Rafael Viñoly Architects’ design for the new East Wing forms part of a seven year expansion and renovation project. The 139,200 square foot East Wing connects CMA’s original 1916 Beaux-Arts building and the 1971 addition by Marcel Breuer, creating new spaces for the presentation and conservation of one of the leading encyclopaedic art collections in the United States.
Double height special exhibitions galleries and an entrance lobby, located on the Lower Level, serve as the centrepiece of the two-story East Wing, while new galleries for the museum’s collection of 19th- and 20th-century European, modern and contemporary art, as well as the extensive photography collection, are located on Level Two. The new wing also houses expanded offices and workrooms for the conservation department on Level One.
The CMA was built in 1916 by local architects Hubbell & Benes as a grand Greek revival pavilion, created as the focal point of a formal landscape designed by the Olmsted Brothers. However, subsequent additions, including an education wing by Marcel Breuer, obscured the rational plan of the original structure, presenting a disjointed, confusing warren of spaces. In 2001, Rafael Viñoly Architects won the commission to resolve these elements with an expansion and renovation program, creating a coherent sequence of galleries that accommodates projected growth and unifies disparate architectural vocabularies into a singular composition.
Rafael Viñoly Architects’ plan restores focus to the original 1916 building, conceiving it as a “jewel” set within a continuous ring of expansion space that includes the renovated Breuer building. Other later additions are being demolished to make way for a vast, indoor, sunlit piazza, topped by a gently curving canopy of glass and steel, around which the entire museum will be organized. The naturally lit piazza with its attractive landscaping will draw visitors into the center of the museum complex, a central meeting place as well as an event space for large functions.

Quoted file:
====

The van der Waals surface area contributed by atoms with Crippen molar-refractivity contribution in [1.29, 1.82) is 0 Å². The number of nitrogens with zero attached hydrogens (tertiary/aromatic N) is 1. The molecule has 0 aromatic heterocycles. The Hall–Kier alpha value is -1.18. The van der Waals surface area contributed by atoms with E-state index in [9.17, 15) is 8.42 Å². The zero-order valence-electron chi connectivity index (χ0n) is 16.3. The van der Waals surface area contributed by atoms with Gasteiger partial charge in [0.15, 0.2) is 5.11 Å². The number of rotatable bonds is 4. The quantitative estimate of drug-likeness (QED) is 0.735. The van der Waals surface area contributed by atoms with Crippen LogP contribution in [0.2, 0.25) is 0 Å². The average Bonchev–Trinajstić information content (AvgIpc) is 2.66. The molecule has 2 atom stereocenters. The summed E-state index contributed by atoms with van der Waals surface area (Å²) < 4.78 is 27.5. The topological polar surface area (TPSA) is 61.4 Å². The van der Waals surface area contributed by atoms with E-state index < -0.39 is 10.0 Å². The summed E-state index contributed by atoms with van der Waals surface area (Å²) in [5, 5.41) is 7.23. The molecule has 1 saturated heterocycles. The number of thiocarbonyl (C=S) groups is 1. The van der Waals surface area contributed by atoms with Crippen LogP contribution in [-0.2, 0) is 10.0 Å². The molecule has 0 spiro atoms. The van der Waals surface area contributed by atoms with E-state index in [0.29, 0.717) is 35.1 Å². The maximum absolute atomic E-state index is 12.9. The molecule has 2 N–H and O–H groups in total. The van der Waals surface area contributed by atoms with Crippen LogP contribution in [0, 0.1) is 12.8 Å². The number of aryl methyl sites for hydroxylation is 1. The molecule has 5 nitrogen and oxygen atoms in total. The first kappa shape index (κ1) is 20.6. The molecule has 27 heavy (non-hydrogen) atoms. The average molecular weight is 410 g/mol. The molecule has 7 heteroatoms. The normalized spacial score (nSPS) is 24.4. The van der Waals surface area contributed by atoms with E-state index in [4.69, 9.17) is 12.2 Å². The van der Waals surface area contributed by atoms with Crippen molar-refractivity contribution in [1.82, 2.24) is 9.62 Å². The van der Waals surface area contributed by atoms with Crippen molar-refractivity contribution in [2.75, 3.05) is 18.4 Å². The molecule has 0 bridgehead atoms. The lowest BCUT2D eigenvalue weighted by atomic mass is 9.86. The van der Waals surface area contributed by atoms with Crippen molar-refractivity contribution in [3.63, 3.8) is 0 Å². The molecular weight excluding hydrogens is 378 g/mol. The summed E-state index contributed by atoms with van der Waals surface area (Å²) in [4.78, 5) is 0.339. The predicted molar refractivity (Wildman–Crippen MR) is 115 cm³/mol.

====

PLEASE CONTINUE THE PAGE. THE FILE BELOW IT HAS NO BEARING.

New gallery wings to the east and west enclose the piazza and taper toward the 1916 building, where they culminate in fully transparent, glazed galleries and pedestrian bridges that permit unobstructed views of the sides of the historic pavilion. The stone cladding of the new gallery wings consists of alternate bands of granite and marble that modulate the two very different aesthetics of the 1916 and Breuer buildings. In this manner, the distinctions between “modern” and “historic” are preserved, yet integrated into a cohesive whole.
A two-phase construction process accommodates the museum’s fundraising schedule and allows continued operation (on a reduced basis) while the project is underway. The project is due to be completed in 2012.
(Photos: Brad Feinknopf)
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